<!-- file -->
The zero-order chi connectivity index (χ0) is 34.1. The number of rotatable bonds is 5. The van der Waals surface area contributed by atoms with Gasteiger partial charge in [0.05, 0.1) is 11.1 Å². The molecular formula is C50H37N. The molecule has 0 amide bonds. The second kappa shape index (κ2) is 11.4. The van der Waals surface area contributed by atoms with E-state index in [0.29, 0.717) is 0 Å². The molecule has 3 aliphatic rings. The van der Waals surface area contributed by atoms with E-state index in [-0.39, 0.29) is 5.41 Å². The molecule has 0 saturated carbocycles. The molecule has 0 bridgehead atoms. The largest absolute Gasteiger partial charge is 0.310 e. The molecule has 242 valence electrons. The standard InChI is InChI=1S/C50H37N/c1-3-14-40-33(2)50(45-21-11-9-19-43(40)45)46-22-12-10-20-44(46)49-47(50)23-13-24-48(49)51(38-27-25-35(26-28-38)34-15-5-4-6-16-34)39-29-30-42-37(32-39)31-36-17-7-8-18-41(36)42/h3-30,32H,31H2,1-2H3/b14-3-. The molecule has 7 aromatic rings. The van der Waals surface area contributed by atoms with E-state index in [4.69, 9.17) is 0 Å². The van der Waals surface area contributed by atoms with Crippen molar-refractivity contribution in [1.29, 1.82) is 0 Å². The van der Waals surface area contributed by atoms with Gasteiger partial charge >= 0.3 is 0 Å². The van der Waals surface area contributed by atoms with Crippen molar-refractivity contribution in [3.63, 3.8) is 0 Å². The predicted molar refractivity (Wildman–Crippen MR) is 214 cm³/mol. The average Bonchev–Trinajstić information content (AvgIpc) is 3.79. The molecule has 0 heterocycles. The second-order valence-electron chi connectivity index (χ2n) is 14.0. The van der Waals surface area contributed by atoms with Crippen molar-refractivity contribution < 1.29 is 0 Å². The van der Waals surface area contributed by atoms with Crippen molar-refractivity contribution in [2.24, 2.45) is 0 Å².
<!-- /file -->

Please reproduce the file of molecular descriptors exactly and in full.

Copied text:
The zero-order chi connectivity index (χ0) is 34.1. The number of rotatable bonds is 5. The van der Waals surface area contributed by atoms with Gasteiger partial charge in [0.05, 0.1) is 11.1 Å². The molecular formula is C50H37N. The molecule has 0 amide bonds. The second kappa shape index (κ2) is 11.4. The van der Waals surface area contributed by atoms with E-state index in [0.29, 0.717) is 0 Å². The molecule has 3 aliphatic rings. The van der Waals surface area contributed by atoms with E-state index in [-0.39, 0.29) is 5.41 Å². The molecule has 0 saturated carbocycles. The molecule has 0 bridgehead atoms. The largest absolute Gasteiger partial charge is 0.310 e. The molecule has 242 valence electrons. The standard InChI is InChI=1S/C50H37N/c1-3-14-40-33(2)50(45-21-11-9-19-43(40)45)46-22-12-10-20-44(46)49-47(50)23-13-24-48(49)51(38-27-25-35(26-28-38)34-15-5-4-6-16-34)39-29-30-42-37(32-39)31-36-17-7-8-18-41(36)42/h3-30,32H,31H2,1-2H3/b14-3-. The molecule has 7 aromatic rings. The van der Waals surface area contributed by atoms with E-state index in [4.69, 9.17) is 0 Å². The van der Waals surface area contributed by atoms with Crippen molar-refractivity contribution in [1.29, 1.82) is 0 Å². The van der Waals surface area contributed by atoms with Gasteiger partial charge >= 0.3 is 0 Å². The van der Waals surface area contributed by atoms with Crippen molar-refractivity contribution in [3.63, 3.8) is 0 Å². The predicted molar refractivity (Wildman–Crippen MR) is 214 cm³/mol. The average Bonchev–Trinajstić information content (AvgIpc) is 3.79. The molecule has 0 heterocycles. The second-order valence-electron chi connectivity index (χ2n) is 14.0. The van der Waals surface area contributed by atoms with Crippen molar-refractivity contribution < 1.29 is 0 Å². The van der Waals surface area contributed by atoms with Crippen molar-refractivity contribution in [2.24, 2.45) is 0 Å².